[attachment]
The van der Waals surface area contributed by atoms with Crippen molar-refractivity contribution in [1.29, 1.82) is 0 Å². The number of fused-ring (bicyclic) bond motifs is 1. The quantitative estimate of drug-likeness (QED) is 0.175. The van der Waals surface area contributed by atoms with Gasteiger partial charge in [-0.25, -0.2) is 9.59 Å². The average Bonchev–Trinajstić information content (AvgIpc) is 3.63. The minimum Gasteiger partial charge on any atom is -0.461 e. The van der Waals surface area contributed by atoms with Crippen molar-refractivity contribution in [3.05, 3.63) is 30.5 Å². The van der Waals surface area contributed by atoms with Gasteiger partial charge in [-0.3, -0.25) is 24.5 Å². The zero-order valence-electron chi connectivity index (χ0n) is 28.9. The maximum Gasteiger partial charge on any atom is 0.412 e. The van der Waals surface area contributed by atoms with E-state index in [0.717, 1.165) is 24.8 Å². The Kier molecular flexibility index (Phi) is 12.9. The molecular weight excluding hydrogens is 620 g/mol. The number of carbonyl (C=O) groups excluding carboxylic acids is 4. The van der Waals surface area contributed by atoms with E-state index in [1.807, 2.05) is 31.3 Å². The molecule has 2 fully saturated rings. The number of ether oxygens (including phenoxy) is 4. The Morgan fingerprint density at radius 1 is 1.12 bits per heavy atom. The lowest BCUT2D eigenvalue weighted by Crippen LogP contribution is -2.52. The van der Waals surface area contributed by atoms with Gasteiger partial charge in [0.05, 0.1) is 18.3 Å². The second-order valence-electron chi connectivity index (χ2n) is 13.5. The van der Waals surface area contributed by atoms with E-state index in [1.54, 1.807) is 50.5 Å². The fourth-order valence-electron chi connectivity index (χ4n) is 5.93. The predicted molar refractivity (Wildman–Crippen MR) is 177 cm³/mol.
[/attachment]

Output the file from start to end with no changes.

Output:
The van der Waals surface area contributed by atoms with Crippen molar-refractivity contribution in [1.29, 1.82) is 0 Å². The number of fused-ring (bicyclic) bond motifs is 1. The quantitative estimate of drug-likeness (QED) is 0.175. The van der Waals surface area contributed by atoms with Gasteiger partial charge in [-0.25, -0.2) is 9.59 Å². The average Bonchev–Trinajstić information content (AvgIpc) is 3.63. The minimum Gasteiger partial charge on any atom is -0.461 e. The van der Waals surface area contributed by atoms with Crippen molar-refractivity contribution in [3.05, 3.63) is 30.5 Å². The van der Waals surface area contributed by atoms with Gasteiger partial charge in [-0.3, -0.25) is 24.5 Å². The zero-order valence-electron chi connectivity index (χ0n) is 28.9. The maximum Gasteiger partial charge on any atom is 0.412 e. The van der Waals surface area contributed by atoms with E-state index in [0.717, 1.165) is 24.8 Å². The Kier molecular flexibility index (Phi) is 12.9. The molecular weight excluding hydrogens is 620 g/mol. The number of carbonyl (C=O) groups excluding carboxylic acids is 4. The van der Waals surface area contributed by atoms with E-state index in [1.807, 2.05) is 31.3 Å². The molecule has 2 fully saturated rings. The number of ether oxygens (including phenoxy) is 4. The Morgan fingerprint density at radius 1 is 1.12 bits per heavy atom. The lowest BCUT2D eigenvalue weighted by Crippen LogP contribution is -2.52. The van der Waals surface area contributed by atoms with Gasteiger partial charge in [0.05, 0.1) is 18.3 Å². The second-order valence-electron chi connectivity index (χ2n) is 13.5. The van der Waals surface area contributed by atoms with E-state index in [1.54, 1.807) is 50.5 Å². The fourth-order valence-electron chi connectivity index (χ4n) is 5.93. The predicted molar refractivity (Wildman–Crippen MR) is 177 cm³/mol.